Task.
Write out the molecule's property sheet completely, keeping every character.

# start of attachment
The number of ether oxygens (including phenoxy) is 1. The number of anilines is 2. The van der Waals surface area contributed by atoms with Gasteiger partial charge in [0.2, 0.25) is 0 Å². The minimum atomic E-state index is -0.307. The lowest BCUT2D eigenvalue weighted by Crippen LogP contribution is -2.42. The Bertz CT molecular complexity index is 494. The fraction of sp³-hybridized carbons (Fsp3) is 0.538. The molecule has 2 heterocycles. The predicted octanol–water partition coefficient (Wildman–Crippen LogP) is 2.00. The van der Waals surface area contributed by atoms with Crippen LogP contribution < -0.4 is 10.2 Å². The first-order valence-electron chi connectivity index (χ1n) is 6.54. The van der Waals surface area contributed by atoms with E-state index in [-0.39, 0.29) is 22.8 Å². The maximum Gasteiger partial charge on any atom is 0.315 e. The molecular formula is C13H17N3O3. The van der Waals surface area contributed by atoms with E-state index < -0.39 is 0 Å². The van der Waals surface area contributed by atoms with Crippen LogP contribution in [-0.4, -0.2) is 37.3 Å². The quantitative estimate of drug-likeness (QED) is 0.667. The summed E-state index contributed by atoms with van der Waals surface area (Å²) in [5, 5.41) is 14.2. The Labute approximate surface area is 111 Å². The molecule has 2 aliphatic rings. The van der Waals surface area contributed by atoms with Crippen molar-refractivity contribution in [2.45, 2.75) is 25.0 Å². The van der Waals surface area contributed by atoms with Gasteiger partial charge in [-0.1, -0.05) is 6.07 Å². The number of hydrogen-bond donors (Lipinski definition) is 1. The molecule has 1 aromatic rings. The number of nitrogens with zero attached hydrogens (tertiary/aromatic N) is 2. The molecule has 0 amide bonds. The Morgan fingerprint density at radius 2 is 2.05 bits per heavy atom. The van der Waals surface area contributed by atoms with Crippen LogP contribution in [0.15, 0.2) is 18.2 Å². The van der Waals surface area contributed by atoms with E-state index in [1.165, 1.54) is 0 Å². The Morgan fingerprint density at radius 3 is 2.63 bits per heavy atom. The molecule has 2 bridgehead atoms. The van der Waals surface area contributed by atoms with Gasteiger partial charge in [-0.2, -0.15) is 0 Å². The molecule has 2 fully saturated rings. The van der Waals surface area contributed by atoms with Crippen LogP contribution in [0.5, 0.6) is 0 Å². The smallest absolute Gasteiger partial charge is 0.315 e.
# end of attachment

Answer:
The number of ether oxygens (including phenoxy) is 1. The number of anilines is 2. The van der Waals surface area contributed by atoms with Gasteiger partial charge in [0.2, 0.25) is 0 Å². The minimum atomic E-state index is -0.307. The lowest BCUT2D eigenvalue weighted by Crippen LogP contribution is -2.42. The Bertz CT molecular complexity index is 494. The fraction of sp³-hybridized carbons (Fsp3) is 0.538. The molecule has 2 heterocycles. The predicted octanol–water partition coefficient (Wildman–Crippen LogP) is 2.00. The van der Waals surface area contributed by atoms with Crippen LogP contribution < -0.4 is 10.2 Å². The first-order valence-electron chi connectivity index (χ1n) is 6.54. The van der Waals surface area contributed by atoms with E-state index in [-0.39, 0.29) is 22.8 Å². The maximum Gasteiger partial charge on any atom is 0.315 e. The molecular formula is C13H17N3O3. The van der Waals surface area contributed by atoms with E-state index < -0.39 is 0 Å². The van der Waals surface area contributed by atoms with Crippen LogP contribution in [-0.4, -0.2) is 37.3 Å². The quantitative estimate of drug-likeness (QED) is 0.667. The summed E-state index contributed by atoms with van der Waals surface area (Å²) in [5, 5.41) is 14.2. The Labute approximate surface area is 111 Å². The molecule has 2 aliphatic rings. The van der Waals surface area contributed by atoms with Crippen molar-refractivity contribution in [2.45, 2.75) is 25.0 Å². The van der Waals surface area contributed by atoms with Gasteiger partial charge in [-0.1, -0.05) is 6.07 Å². The number of hydrogen-bond donors (Lipinski definition) is 1. The molecule has 1 aromatic rings. The number of nitrogens with zero attached hydrogens (tertiary/aromatic N) is 2. The molecule has 0 amide bonds. The Morgan fingerprint density at radius 2 is 2.05 bits per heavy atom. The van der Waals surface area contributed by atoms with Crippen LogP contribution in [0.15, 0.2) is 18.2 Å². The van der Waals surface area contributed by atoms with E-state index in [1.165, 1.54) is 0 Å². The Morgan fingerprint density at radius 3 is 2.63 bits per heavy atom. The molecule has 2 bridgehead atoms. The van der Waals surface area contributed by atoms with Gasteiger partial charge in [-0.2, -0.15) is 0 Å². The molecule has 2 fully saturated rings. The van der Waals surface area contributed by atoms with Crippen LogP contribution in [0.5, 0.6) is 0 Å². The smallest absolute Gasteiger partial charge is 0.315 e.